Working within the parameters of those rules, a foursome of the league's richer or more profitable teams threatens to form an oligopoly, breaking away from the perfect competition -- to use the old economic terms. Last season, New York, newly David Beckham-less LA Galaxy and Seattle each shelled out between $9 million and $10 million on payroll while no other team spent more than $4.3 million. This year, those three should spend about the same. Toronto FC, meanwhile, just dropped the better part of $100 million in transfer fees and guaranteed contracts on just two players, Jermain Defoe and Michael Bradley. The two new imports will make at least $12 million annually, likely pushing Toronto's total payroll beyond $14 million.
Equal opportunity? Competitive balance? Those are probably things of the past. Statistical analysis has proved that the height of your payroll correlates very strongly to the points you accrue during the season. An arms race has broken out.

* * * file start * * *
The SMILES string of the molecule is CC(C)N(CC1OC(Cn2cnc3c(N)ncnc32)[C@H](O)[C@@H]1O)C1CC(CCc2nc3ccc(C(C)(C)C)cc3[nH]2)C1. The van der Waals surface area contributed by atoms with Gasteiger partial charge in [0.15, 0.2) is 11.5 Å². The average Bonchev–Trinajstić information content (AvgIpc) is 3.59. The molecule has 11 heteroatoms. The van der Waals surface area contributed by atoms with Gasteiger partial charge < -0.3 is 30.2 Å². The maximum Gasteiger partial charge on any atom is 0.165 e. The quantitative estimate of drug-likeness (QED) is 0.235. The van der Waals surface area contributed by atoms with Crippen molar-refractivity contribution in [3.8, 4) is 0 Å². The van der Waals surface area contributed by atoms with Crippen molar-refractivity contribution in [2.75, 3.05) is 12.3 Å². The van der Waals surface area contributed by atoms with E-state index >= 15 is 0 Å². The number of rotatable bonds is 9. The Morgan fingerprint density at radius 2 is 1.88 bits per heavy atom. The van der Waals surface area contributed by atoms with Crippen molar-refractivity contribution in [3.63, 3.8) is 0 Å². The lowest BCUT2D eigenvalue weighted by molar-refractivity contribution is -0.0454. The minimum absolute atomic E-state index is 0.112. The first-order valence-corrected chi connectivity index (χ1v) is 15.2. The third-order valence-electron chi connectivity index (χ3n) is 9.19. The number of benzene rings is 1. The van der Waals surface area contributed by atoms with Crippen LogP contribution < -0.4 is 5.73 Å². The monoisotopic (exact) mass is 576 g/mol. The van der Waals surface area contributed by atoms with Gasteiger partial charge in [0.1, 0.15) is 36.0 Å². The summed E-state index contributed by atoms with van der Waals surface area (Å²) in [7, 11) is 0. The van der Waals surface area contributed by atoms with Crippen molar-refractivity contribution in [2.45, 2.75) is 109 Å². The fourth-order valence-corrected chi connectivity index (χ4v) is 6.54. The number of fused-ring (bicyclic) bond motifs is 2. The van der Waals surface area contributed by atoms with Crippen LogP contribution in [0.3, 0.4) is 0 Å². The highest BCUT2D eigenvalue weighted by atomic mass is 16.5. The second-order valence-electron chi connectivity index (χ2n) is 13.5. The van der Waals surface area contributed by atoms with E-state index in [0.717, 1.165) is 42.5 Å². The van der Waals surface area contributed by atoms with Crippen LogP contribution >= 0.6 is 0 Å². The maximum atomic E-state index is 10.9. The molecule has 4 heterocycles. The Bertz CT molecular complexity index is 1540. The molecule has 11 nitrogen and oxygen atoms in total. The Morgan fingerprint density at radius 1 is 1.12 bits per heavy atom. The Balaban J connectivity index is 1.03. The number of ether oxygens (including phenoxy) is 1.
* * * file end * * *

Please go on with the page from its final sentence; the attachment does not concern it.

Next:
This is a good thing, argues Bradley. "Absolutely," he says. "For the league, you have to let teams that want to spend money spend, and let teams that think it's important to have a budget and want to find success that way do that. You can't have a league where every team spends the exact same amount of money, does everything the exact same way. That's not reality."
"There's a reason why in every league, in every sport, there's some teams that spend a lot of money," adds Bradley. "Big-market teams typically have that ability. Then there's smaller-market teams, there's teams that kind of fall in the middle -- that's what makes sports."